Tesla is facing a class-action lawsuit over its Autopilot semi-autonomous system, which the plaintiffs are arguing was deceptively marketed and failed to deliver on promised capabilities. In response, Tesla's lawyers are claiming that Autopilot's stunted development is a "failure" not a "fraud," CNN reports.
“Mere failure to realize a long-term, aspirational goal is not fraud," the automaker's attorneys wrote in a November court filing.
Tesla and Elon Musk have repeatedly promised features for Autopilot that have either materialized years after promised deadlines or not at all. The chief executive of the company was telling customers that it'd be ready for coast-to-coast hands-off drives back in 2017, a goal that still seems distant today.
The lawsuit alleges that not delivering promised features amounts to fraud, as Tesla customers have paid up to $15,000 for software that still cannot do what the company said it would do back in 2016. That "Full Self-Driving" package is still in beta today, requiring complete driver attention as the car attempts to drive itself based on camera input alone. Some videos of the system in action are frightening, featuring cars driving on the wrong side of the road, not noticing pedestrians, or pulling into intersections. Clearly, that is a long way from what the term "Full Self-Driving" implies, a fact that will certainly be relevant to the case.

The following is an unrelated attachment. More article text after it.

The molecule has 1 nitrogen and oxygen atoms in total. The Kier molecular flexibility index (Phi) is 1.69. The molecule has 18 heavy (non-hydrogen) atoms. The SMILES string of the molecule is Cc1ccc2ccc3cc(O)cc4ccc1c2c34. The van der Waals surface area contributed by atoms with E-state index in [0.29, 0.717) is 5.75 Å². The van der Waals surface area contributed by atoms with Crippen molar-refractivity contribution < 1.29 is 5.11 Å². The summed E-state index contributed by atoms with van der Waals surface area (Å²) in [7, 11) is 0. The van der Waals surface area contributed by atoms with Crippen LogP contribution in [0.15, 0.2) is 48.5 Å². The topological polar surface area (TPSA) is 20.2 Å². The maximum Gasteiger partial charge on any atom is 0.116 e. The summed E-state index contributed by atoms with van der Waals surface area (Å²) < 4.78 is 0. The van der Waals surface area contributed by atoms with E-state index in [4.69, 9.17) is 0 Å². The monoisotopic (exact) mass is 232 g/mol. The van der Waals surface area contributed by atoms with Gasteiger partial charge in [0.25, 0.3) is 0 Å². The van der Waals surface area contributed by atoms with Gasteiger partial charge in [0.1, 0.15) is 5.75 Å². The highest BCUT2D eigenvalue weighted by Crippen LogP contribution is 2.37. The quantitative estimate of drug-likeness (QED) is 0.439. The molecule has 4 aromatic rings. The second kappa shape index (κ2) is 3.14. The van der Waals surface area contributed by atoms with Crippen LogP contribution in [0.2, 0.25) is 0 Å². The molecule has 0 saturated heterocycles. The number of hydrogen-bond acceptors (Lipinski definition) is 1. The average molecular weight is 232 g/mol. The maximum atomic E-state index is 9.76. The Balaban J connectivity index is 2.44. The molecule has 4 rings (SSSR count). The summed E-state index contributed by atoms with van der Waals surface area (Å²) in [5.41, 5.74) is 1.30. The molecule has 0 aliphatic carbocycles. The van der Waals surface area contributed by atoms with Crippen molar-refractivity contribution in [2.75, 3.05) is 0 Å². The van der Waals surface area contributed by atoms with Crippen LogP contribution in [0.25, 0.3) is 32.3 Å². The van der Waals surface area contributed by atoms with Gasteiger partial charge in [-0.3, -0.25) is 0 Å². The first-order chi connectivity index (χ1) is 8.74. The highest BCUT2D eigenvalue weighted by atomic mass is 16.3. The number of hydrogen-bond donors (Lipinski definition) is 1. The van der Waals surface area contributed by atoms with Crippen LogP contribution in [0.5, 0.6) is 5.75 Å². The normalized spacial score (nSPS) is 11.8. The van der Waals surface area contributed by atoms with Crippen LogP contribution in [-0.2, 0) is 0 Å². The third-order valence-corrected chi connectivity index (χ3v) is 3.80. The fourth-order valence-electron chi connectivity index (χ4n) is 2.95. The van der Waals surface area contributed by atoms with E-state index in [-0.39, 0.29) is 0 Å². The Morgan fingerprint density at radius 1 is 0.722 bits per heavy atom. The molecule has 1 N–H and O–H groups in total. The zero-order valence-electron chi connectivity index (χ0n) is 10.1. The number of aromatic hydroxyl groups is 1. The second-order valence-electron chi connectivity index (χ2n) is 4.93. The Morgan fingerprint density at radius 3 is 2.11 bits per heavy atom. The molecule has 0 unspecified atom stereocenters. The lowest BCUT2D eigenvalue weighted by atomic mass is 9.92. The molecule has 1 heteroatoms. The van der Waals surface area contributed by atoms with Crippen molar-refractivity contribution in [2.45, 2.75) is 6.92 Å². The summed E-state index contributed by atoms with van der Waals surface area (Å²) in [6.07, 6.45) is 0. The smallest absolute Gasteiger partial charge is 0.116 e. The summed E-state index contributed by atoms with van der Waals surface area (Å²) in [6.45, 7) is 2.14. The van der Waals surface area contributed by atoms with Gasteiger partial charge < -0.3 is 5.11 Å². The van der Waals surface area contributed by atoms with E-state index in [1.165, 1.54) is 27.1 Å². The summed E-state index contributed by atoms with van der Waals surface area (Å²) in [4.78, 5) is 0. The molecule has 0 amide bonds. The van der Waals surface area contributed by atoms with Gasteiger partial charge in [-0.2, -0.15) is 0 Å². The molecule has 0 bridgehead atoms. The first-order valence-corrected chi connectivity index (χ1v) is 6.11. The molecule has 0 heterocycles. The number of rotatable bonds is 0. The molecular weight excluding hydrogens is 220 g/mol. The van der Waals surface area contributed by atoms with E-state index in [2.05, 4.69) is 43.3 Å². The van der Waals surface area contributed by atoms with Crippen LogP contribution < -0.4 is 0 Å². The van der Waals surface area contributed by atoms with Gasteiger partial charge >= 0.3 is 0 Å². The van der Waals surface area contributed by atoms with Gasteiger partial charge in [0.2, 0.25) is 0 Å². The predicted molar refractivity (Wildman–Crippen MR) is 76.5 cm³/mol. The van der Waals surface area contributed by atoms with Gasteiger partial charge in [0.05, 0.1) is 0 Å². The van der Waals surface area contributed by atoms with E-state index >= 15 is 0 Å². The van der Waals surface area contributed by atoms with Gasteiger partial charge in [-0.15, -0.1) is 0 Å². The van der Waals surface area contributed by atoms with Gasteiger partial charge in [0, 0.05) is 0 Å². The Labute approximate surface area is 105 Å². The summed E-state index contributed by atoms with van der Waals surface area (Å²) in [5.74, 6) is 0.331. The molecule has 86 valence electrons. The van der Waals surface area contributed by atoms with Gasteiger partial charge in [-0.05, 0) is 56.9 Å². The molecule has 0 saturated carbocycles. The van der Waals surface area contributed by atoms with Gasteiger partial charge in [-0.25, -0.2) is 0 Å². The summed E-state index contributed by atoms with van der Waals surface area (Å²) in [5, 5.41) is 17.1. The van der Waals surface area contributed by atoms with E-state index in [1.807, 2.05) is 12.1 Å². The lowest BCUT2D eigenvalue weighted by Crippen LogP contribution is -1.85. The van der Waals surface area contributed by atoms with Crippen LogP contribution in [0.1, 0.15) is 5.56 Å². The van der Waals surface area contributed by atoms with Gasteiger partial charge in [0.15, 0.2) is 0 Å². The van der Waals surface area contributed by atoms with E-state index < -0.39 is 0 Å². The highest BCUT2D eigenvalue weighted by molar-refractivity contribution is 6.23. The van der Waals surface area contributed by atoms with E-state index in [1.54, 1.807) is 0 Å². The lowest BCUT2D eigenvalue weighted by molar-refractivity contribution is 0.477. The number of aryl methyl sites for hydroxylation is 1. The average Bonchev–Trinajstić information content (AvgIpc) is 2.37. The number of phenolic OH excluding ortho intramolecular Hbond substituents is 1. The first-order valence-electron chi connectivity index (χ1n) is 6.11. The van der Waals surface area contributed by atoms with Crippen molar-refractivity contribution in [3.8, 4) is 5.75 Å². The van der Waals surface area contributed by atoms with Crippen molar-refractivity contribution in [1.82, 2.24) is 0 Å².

Per CNN, Tesla says for its part that consumers should be aware of the limitations of the system at purchase and that the company's legal language is clear. The promises of Musk, therefore, aren't promises so much as goals. Whether or not that's enough to defeat the lawsuit remains to be seen, but Tesla is also seeking to get the case thrown out on the grounds that customers sign a binding arbitration agreement upon purchase. Such agreements often forbid pursuing class-action lawsuits.